[LLVMdev] Re: idea 10

Chris Lattner sabre at nondot.org
Thu Jan 8 10:11:01 PST 2004

Just a few notes from the peanut gallery... note that I can't really say
what is and is not possible with LLVM, I can just talk about our plans
(which we believe to be possible).  If you guys are really interested in
this stuff, try hacking something together and see if it works!  :)

On Thu, 8 Jan 2004, [koi8-r] "Valery A.Khamenya[koi8-r] "  wrote:
> Indeed, LLVM will allocate registers and regular memory for us. This
> output is free of any strategy of this allocation. We do *not* define
> strategy of this allocation and we are even quite happy with that!
> Therefore I could expect, that allocation of CPU could be also a
> internal back-end problem of the LLVM like registers.

In theory that is possible, but it is somewhat problematic, at least
is the current representation.  LLVM is designed to provide a convenient
level of abstraction that is good for code representation, optimization,

Though I am mostly ignorant about leading edge distributed (i.e., loosely
coupled parallel) programming stuff, I _think_ that network latencies are
such that you really need the "big picture" of what a program is doing to
know how to profitably distribute and adapt the program to the environment
it finds itself running in.  I believe the current state of the art with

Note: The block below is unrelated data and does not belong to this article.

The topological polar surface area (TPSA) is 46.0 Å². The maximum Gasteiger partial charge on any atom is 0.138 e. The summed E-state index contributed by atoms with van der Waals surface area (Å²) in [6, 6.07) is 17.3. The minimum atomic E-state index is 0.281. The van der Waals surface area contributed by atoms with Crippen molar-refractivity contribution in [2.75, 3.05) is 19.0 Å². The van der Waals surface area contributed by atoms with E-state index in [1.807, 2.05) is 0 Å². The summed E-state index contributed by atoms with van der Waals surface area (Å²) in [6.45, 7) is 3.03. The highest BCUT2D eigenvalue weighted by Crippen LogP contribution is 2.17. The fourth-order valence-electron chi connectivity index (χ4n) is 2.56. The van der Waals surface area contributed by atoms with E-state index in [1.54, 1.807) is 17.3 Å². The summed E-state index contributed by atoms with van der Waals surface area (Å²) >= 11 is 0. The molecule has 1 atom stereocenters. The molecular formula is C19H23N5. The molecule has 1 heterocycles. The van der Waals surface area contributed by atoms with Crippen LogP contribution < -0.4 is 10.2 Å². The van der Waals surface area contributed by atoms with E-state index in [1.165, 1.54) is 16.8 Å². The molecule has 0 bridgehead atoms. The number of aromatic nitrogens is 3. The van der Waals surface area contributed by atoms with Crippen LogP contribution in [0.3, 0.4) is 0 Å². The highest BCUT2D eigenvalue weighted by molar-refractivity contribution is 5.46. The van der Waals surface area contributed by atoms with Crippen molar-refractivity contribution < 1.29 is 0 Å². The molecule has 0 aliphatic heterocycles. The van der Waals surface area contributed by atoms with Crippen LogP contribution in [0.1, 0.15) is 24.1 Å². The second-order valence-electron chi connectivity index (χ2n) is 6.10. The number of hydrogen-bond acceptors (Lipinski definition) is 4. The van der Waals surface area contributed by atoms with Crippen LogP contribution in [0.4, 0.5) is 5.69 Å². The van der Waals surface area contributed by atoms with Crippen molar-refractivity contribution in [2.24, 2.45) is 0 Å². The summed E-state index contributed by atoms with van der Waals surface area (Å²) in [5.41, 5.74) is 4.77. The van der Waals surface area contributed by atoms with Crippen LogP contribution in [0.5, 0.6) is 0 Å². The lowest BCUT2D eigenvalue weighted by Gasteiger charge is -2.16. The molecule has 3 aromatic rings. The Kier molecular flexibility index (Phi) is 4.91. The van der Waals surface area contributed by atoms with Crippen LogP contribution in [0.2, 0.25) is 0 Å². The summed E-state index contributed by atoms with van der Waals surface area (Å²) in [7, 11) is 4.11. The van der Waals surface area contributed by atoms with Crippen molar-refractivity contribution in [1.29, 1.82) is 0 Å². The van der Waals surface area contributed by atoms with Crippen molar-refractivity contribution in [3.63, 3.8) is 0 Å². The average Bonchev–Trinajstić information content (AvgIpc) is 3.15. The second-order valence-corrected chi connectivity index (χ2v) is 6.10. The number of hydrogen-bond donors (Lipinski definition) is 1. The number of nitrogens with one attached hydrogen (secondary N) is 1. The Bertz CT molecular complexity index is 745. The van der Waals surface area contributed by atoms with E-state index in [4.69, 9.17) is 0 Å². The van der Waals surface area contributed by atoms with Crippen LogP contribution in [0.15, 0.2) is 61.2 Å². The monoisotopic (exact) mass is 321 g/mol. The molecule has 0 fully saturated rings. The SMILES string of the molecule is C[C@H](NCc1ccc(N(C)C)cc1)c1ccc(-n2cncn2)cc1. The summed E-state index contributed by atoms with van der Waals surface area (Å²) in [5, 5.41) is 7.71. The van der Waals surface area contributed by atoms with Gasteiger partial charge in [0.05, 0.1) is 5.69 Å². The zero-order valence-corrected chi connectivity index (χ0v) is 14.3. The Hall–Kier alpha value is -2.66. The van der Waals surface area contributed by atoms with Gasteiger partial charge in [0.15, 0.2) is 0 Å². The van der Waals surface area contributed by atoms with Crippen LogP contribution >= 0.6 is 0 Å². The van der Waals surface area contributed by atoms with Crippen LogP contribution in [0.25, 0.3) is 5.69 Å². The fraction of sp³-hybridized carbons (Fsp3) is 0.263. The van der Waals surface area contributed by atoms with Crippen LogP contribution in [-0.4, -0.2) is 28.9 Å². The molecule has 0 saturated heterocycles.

this relies on programmer annotations of various sorts to do this (Vikram
knows a lot more about this than I do, he should chime in :).  It's
possible that there is some way to expose this information down to the
LLVM level, allowing neat optimizations to happen, but I don't really
know.  :)

> In other words, indirectly, I propose to treat CPUs as the same resource
> class as memory :-) Chris, LLVMers, could you allocate CPUs resources as
> you do it for registers and memory? :P

Our mid-term plans include looking at multithreading/parallel processing
kinds of things, at least for shared memory systems.  At the LLVM level,
we are interested in _exposing_ parallelism.  In the fib example you are
using, for example, it is pretty easy to show that all of the subcalls to
fib can be run independently of each other (ie, in parallel).  Combined
with a suitable runtime library (e.g., pthreads), you could imagine an
LLVM transformation that allows it to run well on a machine with 10K
processors. :)

> Actually, maybe the problem is that scince is not ready arround
> phi-functions, SSA and so on, if we speak about calculating machine with
> several CPUs spread via network... What could LLVM-gurus say here?

"It's all about the abstraction."  :)   If you come up with a clean design
that integrates well with LLVM, and makes sense, it's quite possible that
we can integrate it.  If it doesn't fit well with LLVM, or, well, doesn't
make sense, then we'll probably wait for something that does.  :)  That
said, LLVM is actually a really nice platform for playing around with
"experimental" ideas like this, so feel free to start hacking once you
get a concrete idea!



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